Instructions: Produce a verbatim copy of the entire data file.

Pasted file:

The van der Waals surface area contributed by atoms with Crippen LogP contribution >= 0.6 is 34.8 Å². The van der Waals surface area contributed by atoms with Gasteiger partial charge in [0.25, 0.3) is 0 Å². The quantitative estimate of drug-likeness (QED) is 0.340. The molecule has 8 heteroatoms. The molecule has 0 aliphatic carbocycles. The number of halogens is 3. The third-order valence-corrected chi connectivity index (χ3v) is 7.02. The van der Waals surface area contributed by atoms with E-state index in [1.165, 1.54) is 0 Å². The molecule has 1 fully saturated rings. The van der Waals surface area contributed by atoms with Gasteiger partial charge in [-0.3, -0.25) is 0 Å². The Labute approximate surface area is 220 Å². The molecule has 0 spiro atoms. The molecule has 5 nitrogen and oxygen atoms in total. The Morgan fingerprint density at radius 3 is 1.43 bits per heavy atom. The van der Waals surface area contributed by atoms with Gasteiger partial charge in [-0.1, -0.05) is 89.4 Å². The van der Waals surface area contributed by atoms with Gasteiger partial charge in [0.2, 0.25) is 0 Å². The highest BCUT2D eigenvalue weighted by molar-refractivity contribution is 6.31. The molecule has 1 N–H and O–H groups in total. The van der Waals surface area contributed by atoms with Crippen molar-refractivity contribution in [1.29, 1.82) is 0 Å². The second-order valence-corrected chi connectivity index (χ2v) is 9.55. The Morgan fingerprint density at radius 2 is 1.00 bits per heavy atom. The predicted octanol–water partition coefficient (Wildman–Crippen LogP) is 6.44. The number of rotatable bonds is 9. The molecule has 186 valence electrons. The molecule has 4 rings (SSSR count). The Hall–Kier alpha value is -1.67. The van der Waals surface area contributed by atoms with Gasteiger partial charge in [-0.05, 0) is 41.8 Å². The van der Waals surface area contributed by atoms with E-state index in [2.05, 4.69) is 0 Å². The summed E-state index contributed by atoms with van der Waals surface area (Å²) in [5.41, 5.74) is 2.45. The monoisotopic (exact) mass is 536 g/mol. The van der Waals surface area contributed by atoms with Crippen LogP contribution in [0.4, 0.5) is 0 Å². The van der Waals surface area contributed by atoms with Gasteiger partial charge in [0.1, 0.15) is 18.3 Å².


The van der Waals surface area contributed by atoms with Crippen LogP contribution >= 0.6 is 34.8 Å². The van der Waals surface area contributed by atoms with Gasteiger partial charge in [0.25, 0.3) is 0 Å². The quantitative estimate of drug-likeness (QED) is 0.340. The molecule has 8 heteroatoms. The molecule has 0 aliphatic carbocycles. The number of halogens is 3. The third-order valence-corrected chi connectivity index (χ3v) is 7.02. The van der Waals surface area contributed by atoms with E-state index in [1.165, 1.54) is 0 Å². The molecule has 1 fully saturated rings. The van der Waals surface area contributed by atoms with Gasteiger partial charge in [-0.3, -0.25) is 0 Å². The Labute approximate surface area is 220 Å². The molecule has 0 spiro atoms. The molecule has 5 nitrogen and oxygen atoms in total. The Morgan fingerprint density at radius 3 is 1.43 bits per heavy atom. The van der Waals surface area contributed by atoms with Gasteiger partial charge in [-0.1, -0.05) is 89.4 Å². The van der Waals surface area contributed by atoms with Gasteiger partial charge in [0.2, 0.25) is 0 Å². The highest BCUT2D eigenvalue weighted by molar-refractivity contribution is 6.31. The molecule has 1 N–H and O–H groups in total. The van der Waals surface area contributed by atoms with Crippen molar-refractivity contribution in [1.29, 1.82) is 0 Å². The second-order valence-corrected chi connectivity index (χ2v) is 9.55. The Morgan fingerprint density at radius 2 is 1.00 bits per heavy atom. The predicted octanol–water partition coefficient (Wildman–Crippen LogP) is 6.44. The number of rotatable bonds is 9. The molecule has 186 valence electrons. The molecule has 4 rings (SSSR count). The Hall–Kier alpha value is -1.67. The van der Waals surface area contributed by atoms with Gasteiger partial charge in [-0.05, 0) is 41.8 Å². The van der Waals surface area contributed by atoms with E-state index in [2.05, 4.69) is 0 Å². The summed E-state index contributed by atoms with van der Waals surface area (Å²) in [5.41, 5.74) is 2.45. The monoisotopic (exact) mass is 536 g/mol. The van der Waals surface area contributed by atoms with Crippen LogP contribution in [0.4, 0.5) is 0 Å². The van der Waals surface area contributed by atoms with Gasteiger partial charge in [0.1, 0.15) is 18.3 Å².